Korean Analysts Tracking Samsung Smartphone Sales Report that the Galaxy S8 is Selling 20% below last year's S7
Last week Patently Apple posted a report titled "As we get closer to Apple launching their new 2018 iPhones, Samsung's Propaganda Machine goes into High Gear." Samsung was pounding their chest that they're the king of smartphone volume. Reports have also pumped Samsung up as being more profitable than Apple. One cocky executive stated that "We stayed at the top in the global smartphone market in 2016 by providing an enriched user experience and smarter product capabilities, thereby solidifying our market leadership." Being that they're only leading in "volume" shipments and not beating Apple on premium smartphones is quite the empty victory. Today Samsung's hype has hit a wall with the news that their S8 isn't selling as well as last year's model.
As expected, it's being reported by The Bell in South Korea that "Samsung Electronics' Galaxy S8 is selling 20 percent less than its predecessor S7 largely due to the saturated smartphone market.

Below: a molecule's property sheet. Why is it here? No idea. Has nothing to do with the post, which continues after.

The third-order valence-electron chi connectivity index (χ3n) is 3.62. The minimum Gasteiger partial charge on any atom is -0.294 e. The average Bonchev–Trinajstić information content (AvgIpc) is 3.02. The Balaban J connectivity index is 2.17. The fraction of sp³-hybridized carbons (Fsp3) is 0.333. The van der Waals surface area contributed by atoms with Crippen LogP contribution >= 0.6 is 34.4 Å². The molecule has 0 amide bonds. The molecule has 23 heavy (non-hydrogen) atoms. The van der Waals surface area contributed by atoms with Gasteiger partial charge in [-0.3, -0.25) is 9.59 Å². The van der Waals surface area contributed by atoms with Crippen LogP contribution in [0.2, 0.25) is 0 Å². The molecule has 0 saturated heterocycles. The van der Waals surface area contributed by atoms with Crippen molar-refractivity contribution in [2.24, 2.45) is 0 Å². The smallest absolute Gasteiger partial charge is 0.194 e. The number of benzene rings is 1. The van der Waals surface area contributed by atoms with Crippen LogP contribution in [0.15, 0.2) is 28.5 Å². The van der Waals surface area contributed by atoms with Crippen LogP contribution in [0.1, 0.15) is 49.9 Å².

Citing brokerage analysts, the report said, Samsung sold 9.8 million units in the first two months of the launch, about 20 percent less than the S7's 12 million unit sales last year.
After its highly publicized debut on March 30, the S8 started selling globally on April 21. On May 16, Samsung announced the global shipments exceeded 10 million units in three weeks of the launch.
'Since the 10 million shipment, Samsung is not revealing sales figures possibly due to slowing sales,' a local analyst was quoted as saying in the report.
The report said Samsung also reduced supply orders for some parts, citing an unnamed industry source.
A Samsung official would only say that the company estimates that Galaxy S8 volume is similar to the S7. A sneaky dodge to be sure.
To change the subject, the Korea Herald reports that "Samsung Electronics' repackaged Galaxy Note 7 smartphones are selling rapidly, as customer loyalty to the flagship device remains strong despite its disastrous recall last year, according to telecom industry officials, Monday."
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